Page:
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OpenWrt / ROOter multi-WAN with Huawei E5377, Linksys E3000

The Huawei E5377 is a common MiFi device in the Nordic countries and baltics in countries like Estonia, Finland, and Lithuania Sweden. OpenWrt is a firmware for routers (like DD-WRT), which by default does not have good support for mobile modems. ROOTer is a derivative of OpenWrt which aims to bridge the gap between 3G/4G modems and stationary routers.

Setting up popular LTE/4G modems like the E5377 and E3372 are now using techniques like HiLink and CDC Ethernet Over USB, where as many tutorials and devices expect them to work like older 3G modems.

To enable balancing over ADSL and 4G LTE on a Linksys E3000 router running OpenWrt the following steps are needed:

  1. Download and install Rooter Multiweb
  2. Check and install Modem
  3. Setup load balancing

The load balancing itself is enabled by default in Multiweb and needs no additional. The feature is built on mwan3 OpenWrt Load Balancing functionality.

Download and install the Rooter multiweb for your device from - in this case downloading the one for the Linksys E3000. Note that upgrading from another router requires a BIN image, but if you want to upgrade from OpenWrt, you'll need to convert BIN to TRX format. The installation will take a few moments.

Once installed, plug in your modem. Connect to the LAN network and login to and check the modem status page to see if your modem is already supported. In the case of the Huawei E5377 modem it is not, so we'll need additional work.

We need to identify the device and set the mode to CDC Ethernet, this will make the device appear as a regular ethernet port (likely eth1). This is done using the usbmode application on the command line. The key values you'll need for the E5377 are:

  • Identifier: 12d1:1f02 (vendor:device)
  • Target vendor: 0x12d1 (4817 in decimal)
  • Target product: 0x14dc (5340 in decimal)
  • Message: 55534243123456780000000000000a11062000000000000100000000000000
  • No Driver Loading: 1

The above values are used to identify the device and send the parameters to the device to switch it to CDC ethernet mode. For many modems these settings are already available in the configuration file (/etc/usb-mode.json), but for many modems (E5337, E3372) from Finnish operators Elisa, DNA and Sonera are not.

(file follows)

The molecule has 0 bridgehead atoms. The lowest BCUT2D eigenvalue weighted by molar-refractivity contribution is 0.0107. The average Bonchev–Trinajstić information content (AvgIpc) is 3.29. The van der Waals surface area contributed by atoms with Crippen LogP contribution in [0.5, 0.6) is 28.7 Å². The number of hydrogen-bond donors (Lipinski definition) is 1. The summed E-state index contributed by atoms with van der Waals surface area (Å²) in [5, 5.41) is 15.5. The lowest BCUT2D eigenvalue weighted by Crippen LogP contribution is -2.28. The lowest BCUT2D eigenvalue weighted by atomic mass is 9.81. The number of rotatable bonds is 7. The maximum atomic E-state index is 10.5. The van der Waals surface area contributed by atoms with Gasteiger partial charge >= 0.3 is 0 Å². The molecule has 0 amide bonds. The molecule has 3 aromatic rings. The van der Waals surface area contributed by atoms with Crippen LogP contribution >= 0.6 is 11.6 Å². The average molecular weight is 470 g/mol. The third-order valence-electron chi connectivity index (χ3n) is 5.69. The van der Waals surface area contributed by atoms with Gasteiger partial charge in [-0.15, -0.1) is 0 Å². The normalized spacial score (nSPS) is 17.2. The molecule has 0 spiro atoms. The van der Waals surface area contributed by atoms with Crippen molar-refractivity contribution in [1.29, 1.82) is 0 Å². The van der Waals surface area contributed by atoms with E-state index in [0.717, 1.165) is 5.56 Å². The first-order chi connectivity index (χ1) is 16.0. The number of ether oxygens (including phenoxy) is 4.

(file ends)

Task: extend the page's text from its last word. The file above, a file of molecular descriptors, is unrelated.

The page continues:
Go forward and add a new configuration file (/etc/usb-e5337.json) using the command line. The contents are:

        "messages" : [
"devices" : {
                "12d1:1f02": {
                        "*": {
                                "t_vendor": 4817,
                                "t_product": [ 5340 ],
                                "no_driver": true,
                                "msg": [ 0 ]

Once this is complete, go ahead and run the USB status script. Some commands you can run:

  1. List all matching devices:
    usbmode -l
  2. Switch devices using a custom configuration file:
    usbmode -s -v -c /etc/usb-e5337.json

Once you verified that the device is found, run the switching script. To verify that the command worked as expected, using the "dmesg" command you can get a list of system messages. The confirmation message you are looking for is:

[ 1457.250000] cdc_ether 1-1:1.0 eth1: register 'cdc_ether' at usb-ehci-platform.0-1, CDC Ethernet Device, 0c:5b:8f:27:9a:64

Once this is found, then you have a new standard ethernet device connected to your router. Head over to the Network Interfaces and by adding a new one you should have a new choice:

  • Ethernet Adapter: "eth1" Ethernet Adapter: "eth1"

After this is done you can move forward with setting up the rules using the ROOter Multiweb GUI or the standard instructions from the documentation.

Some links regarding modern Huawei modems, OpenWrt and Load Balancing:

Written by Jani Tarvainen on Sunday November 29, 2015
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